Population Level Variation of Atlantic Salmon in the Chalk Streams of Southern England and Neighbouring Regions
Ikediashi, Charles Isioma
Date: 12 June 2015
University of Exeter
PhD in Biological Sciences
In this thesis, population level variation is elucidated for Atlantic salmon living in the chalk streams of southern England – a unique and unusual habitat – as well as in immediately surrounding regions. Salmon in these chalk streams have yet to be robustly investigated, despite individual populations standing out from neighbouring ...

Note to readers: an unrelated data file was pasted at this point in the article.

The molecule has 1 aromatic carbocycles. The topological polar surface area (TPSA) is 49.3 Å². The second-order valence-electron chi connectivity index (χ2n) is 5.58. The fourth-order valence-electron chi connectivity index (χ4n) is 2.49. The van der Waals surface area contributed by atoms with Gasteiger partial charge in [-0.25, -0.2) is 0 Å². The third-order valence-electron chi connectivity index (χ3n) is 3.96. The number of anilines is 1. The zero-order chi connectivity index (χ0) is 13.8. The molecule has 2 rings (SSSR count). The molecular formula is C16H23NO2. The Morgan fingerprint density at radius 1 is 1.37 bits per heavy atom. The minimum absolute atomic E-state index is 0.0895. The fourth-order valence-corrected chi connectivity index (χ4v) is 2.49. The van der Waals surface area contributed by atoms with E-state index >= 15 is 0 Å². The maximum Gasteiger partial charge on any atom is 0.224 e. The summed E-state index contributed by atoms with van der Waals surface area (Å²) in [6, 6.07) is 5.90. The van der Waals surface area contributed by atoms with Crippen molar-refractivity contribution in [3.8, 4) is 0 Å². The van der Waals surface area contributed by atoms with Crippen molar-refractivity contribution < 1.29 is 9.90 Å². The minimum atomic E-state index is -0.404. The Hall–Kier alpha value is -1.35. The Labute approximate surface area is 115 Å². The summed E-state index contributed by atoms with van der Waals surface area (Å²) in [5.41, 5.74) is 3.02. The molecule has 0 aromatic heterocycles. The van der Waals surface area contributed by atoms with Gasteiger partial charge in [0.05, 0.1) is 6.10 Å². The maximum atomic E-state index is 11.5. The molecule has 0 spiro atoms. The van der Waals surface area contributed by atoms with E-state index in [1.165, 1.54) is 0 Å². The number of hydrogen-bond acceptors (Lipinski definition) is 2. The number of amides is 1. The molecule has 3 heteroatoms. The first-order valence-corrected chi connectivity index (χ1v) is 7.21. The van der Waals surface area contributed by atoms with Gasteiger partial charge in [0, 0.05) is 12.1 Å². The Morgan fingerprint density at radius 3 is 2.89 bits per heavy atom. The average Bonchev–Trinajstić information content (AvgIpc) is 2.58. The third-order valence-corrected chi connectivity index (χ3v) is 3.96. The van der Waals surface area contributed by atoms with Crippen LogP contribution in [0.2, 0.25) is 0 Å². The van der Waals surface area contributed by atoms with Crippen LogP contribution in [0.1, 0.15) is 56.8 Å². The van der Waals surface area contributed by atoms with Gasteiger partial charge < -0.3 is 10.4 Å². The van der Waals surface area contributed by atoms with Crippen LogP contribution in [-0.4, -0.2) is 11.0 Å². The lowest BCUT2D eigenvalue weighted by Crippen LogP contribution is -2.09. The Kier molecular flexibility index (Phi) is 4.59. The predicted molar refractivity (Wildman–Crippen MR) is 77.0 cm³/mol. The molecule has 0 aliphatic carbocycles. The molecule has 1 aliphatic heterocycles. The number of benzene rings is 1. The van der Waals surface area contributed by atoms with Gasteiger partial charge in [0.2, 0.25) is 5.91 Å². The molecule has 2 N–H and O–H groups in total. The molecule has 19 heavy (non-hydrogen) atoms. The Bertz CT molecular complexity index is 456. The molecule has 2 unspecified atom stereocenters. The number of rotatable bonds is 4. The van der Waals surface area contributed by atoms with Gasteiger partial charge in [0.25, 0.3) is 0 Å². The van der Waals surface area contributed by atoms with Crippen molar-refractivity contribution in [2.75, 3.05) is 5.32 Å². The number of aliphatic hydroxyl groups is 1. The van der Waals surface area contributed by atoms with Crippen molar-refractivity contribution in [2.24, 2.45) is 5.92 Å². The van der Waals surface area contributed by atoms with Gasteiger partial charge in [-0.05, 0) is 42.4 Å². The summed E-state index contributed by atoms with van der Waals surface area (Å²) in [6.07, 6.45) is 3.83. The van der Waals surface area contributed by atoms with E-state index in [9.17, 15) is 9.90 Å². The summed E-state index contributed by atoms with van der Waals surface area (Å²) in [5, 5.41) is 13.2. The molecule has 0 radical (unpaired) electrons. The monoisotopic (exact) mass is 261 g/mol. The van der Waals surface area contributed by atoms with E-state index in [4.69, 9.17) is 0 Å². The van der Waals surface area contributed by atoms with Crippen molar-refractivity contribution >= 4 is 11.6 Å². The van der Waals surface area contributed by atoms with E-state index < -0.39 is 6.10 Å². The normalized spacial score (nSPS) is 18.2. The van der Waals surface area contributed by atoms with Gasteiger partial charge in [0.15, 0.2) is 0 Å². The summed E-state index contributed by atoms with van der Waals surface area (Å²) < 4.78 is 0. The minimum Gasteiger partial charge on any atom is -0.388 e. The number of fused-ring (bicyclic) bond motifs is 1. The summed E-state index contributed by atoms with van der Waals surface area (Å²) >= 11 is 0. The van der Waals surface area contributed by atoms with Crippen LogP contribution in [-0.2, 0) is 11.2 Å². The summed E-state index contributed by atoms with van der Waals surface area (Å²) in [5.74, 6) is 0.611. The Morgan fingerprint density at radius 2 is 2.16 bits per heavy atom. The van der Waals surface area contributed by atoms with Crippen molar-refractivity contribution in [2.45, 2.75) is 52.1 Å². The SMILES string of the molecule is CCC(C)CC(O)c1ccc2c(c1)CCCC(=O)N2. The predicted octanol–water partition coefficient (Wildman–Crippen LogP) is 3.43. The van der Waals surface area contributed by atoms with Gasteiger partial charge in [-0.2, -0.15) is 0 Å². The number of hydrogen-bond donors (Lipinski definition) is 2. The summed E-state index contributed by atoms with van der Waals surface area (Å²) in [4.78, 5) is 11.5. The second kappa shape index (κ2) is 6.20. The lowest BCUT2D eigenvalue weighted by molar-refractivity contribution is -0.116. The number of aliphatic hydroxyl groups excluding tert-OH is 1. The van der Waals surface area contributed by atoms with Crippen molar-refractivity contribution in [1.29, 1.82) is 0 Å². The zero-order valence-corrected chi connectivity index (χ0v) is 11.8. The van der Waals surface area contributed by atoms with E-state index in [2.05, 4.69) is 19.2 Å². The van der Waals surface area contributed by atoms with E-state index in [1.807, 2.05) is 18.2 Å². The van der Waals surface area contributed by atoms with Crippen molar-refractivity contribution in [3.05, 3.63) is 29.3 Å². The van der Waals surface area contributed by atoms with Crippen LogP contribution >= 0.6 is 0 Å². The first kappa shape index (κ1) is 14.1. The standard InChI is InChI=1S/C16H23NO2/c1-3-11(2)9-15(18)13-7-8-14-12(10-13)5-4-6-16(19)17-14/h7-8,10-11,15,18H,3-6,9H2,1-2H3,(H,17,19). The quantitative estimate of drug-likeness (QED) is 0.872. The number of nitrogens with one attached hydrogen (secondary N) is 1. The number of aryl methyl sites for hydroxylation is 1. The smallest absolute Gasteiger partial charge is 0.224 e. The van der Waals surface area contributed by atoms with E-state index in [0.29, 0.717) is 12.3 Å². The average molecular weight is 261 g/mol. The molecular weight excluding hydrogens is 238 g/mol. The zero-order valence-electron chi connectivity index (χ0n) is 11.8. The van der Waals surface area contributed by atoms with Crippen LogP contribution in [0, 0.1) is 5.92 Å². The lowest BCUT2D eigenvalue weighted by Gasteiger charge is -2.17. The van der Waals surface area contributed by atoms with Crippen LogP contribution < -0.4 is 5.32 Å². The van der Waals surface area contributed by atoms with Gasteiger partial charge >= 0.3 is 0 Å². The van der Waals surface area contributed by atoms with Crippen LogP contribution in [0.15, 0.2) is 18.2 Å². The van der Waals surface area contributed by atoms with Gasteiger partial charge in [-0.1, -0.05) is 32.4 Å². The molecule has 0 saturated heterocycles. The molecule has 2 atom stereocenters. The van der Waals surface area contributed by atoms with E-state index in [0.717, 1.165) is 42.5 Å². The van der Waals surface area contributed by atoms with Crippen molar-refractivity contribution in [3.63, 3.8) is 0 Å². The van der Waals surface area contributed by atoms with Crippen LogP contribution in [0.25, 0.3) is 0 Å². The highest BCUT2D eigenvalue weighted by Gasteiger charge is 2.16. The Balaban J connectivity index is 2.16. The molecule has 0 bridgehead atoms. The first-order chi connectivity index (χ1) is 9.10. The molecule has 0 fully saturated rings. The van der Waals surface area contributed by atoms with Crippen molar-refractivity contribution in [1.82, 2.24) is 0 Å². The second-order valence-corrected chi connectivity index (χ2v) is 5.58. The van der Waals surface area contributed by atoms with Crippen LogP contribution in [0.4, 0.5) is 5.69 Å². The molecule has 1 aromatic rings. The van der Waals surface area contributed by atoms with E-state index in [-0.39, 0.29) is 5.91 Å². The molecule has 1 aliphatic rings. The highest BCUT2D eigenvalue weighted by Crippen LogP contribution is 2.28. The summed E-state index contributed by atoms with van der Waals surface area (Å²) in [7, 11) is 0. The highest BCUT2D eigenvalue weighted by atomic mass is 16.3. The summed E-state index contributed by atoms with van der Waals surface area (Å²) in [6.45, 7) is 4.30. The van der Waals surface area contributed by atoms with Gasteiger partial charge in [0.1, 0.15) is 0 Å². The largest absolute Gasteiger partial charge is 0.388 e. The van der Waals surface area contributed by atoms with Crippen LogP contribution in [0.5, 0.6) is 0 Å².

In this thesis, population level variation is elucidated for Atlantic salmon living in the chalk streams of southern England – a unique and unusual habitat – as well as in immediately surrounding regions. Salmon in these chalk streams have yet to be robustly investigated, despite individual populations standing out from neighbouring populations in several previous studies. This thesis attempts to identify how different they are and the reasons for it. Then, this thesis also investigates the effect of this distinction on their internal population structure, as well as the current and future trajectory. A panel of microsatellite markers from the SALSEA-merge project were used to complete four studies of population structure in Atlantic salmon. In the first study, which served primarily, as a training exercise, a multi-national baseline was used to identify the origins of salmon recolonising the river Mersey in northwest England. Fish entering the Mersey originated from multiple sources, with the greatest proportion (45–60%) assigning to rivers in the geographical region just north of the Mersey, including Northwest England and the Solway Firth. The number of fish originating from proximal rivers to the west of the Mersey was lower than expected. The results suggested that the recolonisers were straying in accordance with the predominantly clockwise gyre present in the eastern Irish Sea. In the second study, the relationship of salmon in the chalk streams of southern England to salmon outside this region was elucidated. Salmon from all five chalk streams in southern England with major salmon populations were found to all be genetically distinct from these neighbours and statistically less genetically diverse than salmon in southwest England and France. The reasons for this were relatively low immigration and a history of low effective population size. In the third study, the extent of population structure of salmon between the chalk streams and within one chalk stream, the river Frome, was explored. The results suggested these salmon were divided into three groups, i.e. 1) the Frome & Piddle, 2) the Avon and 3) the Test & Itchen. A significant pattern of isolation by distance between salmon in these five rivers was also identified. Historic samples from the Avon were assigned to the contemporary three groups. Surprisingly, most of these fish assigned to the Frome and Piddle group. Within the river Frome, further sub-structure was identified over two separate years of sampling. Salmon from 2009 comprised three genetic groups, and salmon in 2011 comprised just two. In the fourth study, historic scale samples were used to assess the current trajectory of genetic diversity and effective population size of salmon populations across Scotland, England, Wales and France. The majority of samples greater than 30 years old proved ineffective using the SALSEA panel. However, data was compiled from samples from eight rivers ranging from the Tweed in Scotland to the Scorff in France and from 1972 to 2012. Contrary to our hypothesis, most populations showed increases in allelic richness. Populations from one chalk stream show the steepest temporal decline in genetic diversity, which we speculate is partly due to the low immigration into the region. Effective population size proved difficult to determine using a number of methods and no robust pattern was identified. Together these studies indicate that low immigration of salmon into the chalk streams appears to be key to their low genetic diversity and genetic distinction. Low immigration may also have enabled marked within-river population structure and the current negative trajectory of genetic diversity. The implications for general understanding of Atlantic salmon population structure across their range, and for the conservation of this species are discussed.
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